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In sport psychology, organizational culture is usually depicted as shared, consistent, and clear—the glue that holds people together so they can achieve success. There is, however, growing discontent in sport psychology with this idea of culture and extensive critiques in other academic domains that suggest this perspective is limited. Accordingly, the authors draw on narrative interviews with participants (n = 7) from different areas of sport and use Martin and Meyerson’s three perspective (integration, differentiation, and fragmentation) approach to culture alongside thematic analysis to reconstruct three “ideal cases” that exemplify each perspective. The findings emphasize a different pattern of meaning in each actors’ narrative and suggest the need to develop a broader, more inclusive concept of culture, so as not to minimize or dismiss cultural content that is not obviously shared, clear, or created by leadership; a course of action that can enhance both research and practice in the area.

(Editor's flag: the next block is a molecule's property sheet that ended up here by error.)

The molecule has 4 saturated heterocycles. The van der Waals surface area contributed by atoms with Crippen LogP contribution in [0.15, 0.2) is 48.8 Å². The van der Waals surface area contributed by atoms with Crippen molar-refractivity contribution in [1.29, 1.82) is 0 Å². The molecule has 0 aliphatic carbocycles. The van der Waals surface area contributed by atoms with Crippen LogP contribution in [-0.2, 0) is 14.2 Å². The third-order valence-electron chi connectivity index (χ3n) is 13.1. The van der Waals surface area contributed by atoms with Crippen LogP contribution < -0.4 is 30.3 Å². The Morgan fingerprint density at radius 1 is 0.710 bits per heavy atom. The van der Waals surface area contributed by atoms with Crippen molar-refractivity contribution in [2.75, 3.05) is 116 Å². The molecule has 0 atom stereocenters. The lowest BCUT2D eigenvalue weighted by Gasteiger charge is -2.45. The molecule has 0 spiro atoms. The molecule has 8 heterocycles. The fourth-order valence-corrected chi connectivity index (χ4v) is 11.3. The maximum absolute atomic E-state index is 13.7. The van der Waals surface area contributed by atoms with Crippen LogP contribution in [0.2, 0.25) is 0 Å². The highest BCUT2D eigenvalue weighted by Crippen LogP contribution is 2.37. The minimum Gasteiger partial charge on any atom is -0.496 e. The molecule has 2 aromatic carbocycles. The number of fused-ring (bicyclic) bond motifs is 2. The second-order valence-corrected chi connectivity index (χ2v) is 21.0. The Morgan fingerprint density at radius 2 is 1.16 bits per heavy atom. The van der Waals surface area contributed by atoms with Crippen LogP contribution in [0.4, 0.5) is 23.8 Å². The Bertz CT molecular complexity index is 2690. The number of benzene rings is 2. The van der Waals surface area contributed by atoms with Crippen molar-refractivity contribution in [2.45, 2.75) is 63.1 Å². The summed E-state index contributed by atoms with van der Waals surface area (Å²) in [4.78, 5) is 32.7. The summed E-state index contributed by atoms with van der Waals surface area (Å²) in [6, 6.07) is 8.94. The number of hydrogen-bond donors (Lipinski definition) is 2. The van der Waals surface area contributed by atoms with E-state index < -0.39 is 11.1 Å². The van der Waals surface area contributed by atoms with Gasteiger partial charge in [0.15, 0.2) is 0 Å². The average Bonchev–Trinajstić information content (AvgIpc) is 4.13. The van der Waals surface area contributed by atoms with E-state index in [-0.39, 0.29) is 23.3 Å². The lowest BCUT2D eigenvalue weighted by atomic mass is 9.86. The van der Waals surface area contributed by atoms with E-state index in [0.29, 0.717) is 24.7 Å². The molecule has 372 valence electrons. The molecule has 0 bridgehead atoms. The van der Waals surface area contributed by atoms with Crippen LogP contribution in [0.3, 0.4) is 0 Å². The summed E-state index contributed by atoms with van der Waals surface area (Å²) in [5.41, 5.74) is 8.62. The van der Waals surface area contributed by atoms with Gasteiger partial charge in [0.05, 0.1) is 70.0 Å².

McDougall, Richardson, Littlewood, and Nesti are with the School of Sport and Exercise Sciences, Liverpool John Moores University, Liverpool, United Kingdom. McDougall is also with the Turock School of Arts & Sciences, Keystone College, La Plume, PA, USA. Ronkainen is with the Dept. of Psychology, University of Jyväskylä, Jyvaskyla, Finland.